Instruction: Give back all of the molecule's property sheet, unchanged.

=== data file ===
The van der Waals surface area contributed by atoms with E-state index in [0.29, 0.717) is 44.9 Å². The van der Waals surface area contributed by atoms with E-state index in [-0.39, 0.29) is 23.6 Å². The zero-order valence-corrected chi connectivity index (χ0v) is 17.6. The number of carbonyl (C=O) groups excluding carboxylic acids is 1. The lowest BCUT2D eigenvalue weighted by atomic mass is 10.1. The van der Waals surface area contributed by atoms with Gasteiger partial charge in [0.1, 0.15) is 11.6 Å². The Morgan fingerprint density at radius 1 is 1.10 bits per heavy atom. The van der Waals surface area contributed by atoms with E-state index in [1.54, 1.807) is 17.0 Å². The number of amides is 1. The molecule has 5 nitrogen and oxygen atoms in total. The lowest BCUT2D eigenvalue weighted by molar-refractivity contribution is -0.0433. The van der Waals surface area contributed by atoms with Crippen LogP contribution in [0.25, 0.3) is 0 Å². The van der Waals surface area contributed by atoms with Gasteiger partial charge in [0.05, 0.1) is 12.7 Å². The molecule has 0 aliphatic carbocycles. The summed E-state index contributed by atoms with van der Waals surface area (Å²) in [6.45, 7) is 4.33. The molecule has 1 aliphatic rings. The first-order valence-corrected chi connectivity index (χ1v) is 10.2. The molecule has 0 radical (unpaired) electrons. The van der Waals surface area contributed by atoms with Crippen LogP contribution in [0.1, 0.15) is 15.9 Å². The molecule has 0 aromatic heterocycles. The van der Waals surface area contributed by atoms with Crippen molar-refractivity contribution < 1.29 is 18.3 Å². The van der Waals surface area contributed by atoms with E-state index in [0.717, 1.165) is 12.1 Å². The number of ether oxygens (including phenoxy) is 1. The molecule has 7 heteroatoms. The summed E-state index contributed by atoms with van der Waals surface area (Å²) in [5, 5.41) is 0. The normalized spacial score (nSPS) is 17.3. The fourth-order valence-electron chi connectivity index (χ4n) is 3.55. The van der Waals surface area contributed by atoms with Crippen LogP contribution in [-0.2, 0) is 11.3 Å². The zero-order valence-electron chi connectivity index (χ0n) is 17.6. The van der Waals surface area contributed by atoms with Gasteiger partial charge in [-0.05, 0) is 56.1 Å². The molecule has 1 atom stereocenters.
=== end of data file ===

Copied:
The van der Waals surface area contributed by atoms with E-state index in [0.29, 0.717) is 44.9 Å². The van der Waals surface area contributed by atoms with E-state index in [-0.39, 0.29) is 23.6 Å². The zero-order valence-corrected chi connectivity index (χ0v) is 17.6. The number of carbonyl (C=O) groups excluding carboxylic acids is 1. The lowest BCUT2D eigenvalue weighted by atomic mass is 10.1. The van der Waals surface area contributed by atoms with Gasteiger partial charge in [0.1, 0.15) is 11.6 Å². The Morgan fingerprint density at radius 1 is 1.10 bits per heavy atom. The van der Waals surface area contributed by atoms with E-state index in [1.54, 1.807) is 17.0 Å². The number of amides is 1. The molecule has 5 nitrogen and oxygen atoms in total. The lowest BCUT2D eigenvalue weighted by molar-refractivity contribution is -0.0433. The van der Waals surface area contributed by atoms with Crippen LogP contribution in [0.25, 0.3) is 0 Å². The van der Waals surface area contributed by atoms with Gasteiger partial charge in [0.05, 0.1) is 12.7 Å². The molecule has 0 aliphatic carbocycles. The summed E-state index contributed by atoms with van der Waals surface area (Å²) in [6.45, 7) is 4.33. The molecule has 1 aliphatic rings. The first-order valence-corrected chi connectivity index (χ1v) is 10.2. The molecule has 0 radical (unpaired) electrons. The van der Waals surface area contributed by atoms with Crippen LogP contribution in [0.1, 0.15) is 15.9 Å². The molecule has 0 aromatic heterocycles. The van der Waals surface area contributed by atoms with Crippen molar-refractivity contribution < 1.29 is 18.3 Å². The van der Waals surface area contributed by atoms with E-state index in [0.717, 1.165) is 12.1 Å². The number of ether oxygens (including phenoxy) is 1. The molecule has 7 heteroatoms. The summed E-state index contributed by atoms with van der Waals surface area (Å²) in [5, 5.41) is 0. The normalized spacial score (nSPS) is 17.3. The fourth-order valence-electron chi connectivity index (χ4n) is 3.55. The van der Waals surface area contributed by atoms with Crippen LogP contribution in [-0.2, 0) is 11.3 Å². The zero-order valence-electron chi connectivity index (χ0n) is 17.6. The van der Waals surface area contributed by atoms with Gasteiger partial charge in [-0.05, 0) is 56.1 Å². The molecule has 1 atom stereocenters.